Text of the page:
Today was my last day at CRC and as I’m finishing case notes and
discharge summaries, I’m pausing to reflect on all that has happened. After being accused of job-hopping, and taking a chance on applying for an outpatient clinic that I had wanted to work at since my undergrad days, I can say that I am glad that I listened to that still small voice. Over the past three years I have experienced more changes and ups and downs than I could have ever imagined. I have enjoyed the process, and I have been challenged to become someone I didn’t know even existed within this body. I have found my feet and identity as a therapist while building relationships with individuals that I hope to stay in contact with for years.
When I was pursing my undergraduate degree, it wasn’t in psychology or social services, it was in music. I was a music performance major on clarinet; right up until I finish my junior year at Northwestern. Music was my identity. My life. My soul. My lifeline. Looking back now, music was the one thing that kept me from turning to drugs, alcohol, or other self-destructive behaviors during high school and my early college years. I was able to express myself and tell my story through music. Except, one night in early 2003, I was in the commons area in my dorm room and I remember watching the bombing of Baghdad. There was this distinct impression on me that someone was going to have to help those soldiers. That those soldiers (and other service members of course) could not battle like that in the 21st century unscathed. In what I call my Jonah moment, I remember thinking that there was nothing I could do. I was in the Army band – not anything that could provide direct service or to be part of the bigger story of those soldiers’ lives. What in the world could I do to help them? I brushed the thought off, and ended up switching my Bachelor’s degree to psychology. There have been several times, and more so since I became the training NCOIC in the Army Band that I knew I was meant to work with soldiers, but didn’t think that was possible since the VA isn’t hiring clinical counselors and I didn’t want to become an officer in the Army. I thought the doors had been closed. Then, a recruiter called me at the end of August and told me about a position at the armory just down the road from me. I was intrigued – and as I texted my 1SG to be a reference, I mentioned that it was a long-shot that I would get the job. After some very fun and unique interviews (all by phone) I was asked to be part of the team.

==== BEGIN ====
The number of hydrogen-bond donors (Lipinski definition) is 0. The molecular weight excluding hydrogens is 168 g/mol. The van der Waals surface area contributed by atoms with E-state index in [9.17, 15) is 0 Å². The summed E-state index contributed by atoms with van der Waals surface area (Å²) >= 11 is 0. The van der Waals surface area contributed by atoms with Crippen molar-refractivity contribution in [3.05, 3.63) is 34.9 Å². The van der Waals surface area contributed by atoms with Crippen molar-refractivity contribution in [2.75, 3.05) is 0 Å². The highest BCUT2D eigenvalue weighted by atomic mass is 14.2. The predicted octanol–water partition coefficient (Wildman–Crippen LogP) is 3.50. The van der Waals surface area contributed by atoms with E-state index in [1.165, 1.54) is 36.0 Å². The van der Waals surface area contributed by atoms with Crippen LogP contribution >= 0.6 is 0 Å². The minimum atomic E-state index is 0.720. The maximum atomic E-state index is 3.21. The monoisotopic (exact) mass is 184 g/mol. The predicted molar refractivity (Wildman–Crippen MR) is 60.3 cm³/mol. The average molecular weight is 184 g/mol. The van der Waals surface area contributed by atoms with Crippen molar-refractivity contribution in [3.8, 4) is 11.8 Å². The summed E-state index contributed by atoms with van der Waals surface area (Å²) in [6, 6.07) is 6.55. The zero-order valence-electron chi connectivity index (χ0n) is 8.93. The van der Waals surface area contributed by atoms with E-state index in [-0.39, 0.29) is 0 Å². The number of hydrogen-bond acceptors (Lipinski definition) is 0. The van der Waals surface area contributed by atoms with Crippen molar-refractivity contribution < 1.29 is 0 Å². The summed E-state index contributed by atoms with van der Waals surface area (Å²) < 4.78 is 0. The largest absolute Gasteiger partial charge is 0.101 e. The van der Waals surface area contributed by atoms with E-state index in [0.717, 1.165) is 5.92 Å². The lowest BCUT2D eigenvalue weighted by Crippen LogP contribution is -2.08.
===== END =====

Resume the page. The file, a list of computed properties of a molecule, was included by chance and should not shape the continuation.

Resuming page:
On Monday, I begin working for the Minnesota National Guard on their psychological health team. I’ve been assigned to work with 1/3 of the National Guard soldiers here. It’s the beginning of a new chapter in my life that started in my heart 14 years ago. And I can only hope that through my compassion, loyalty, and service that I will be able to connect with the citizen soldiers in a way that is honoring to them and their families.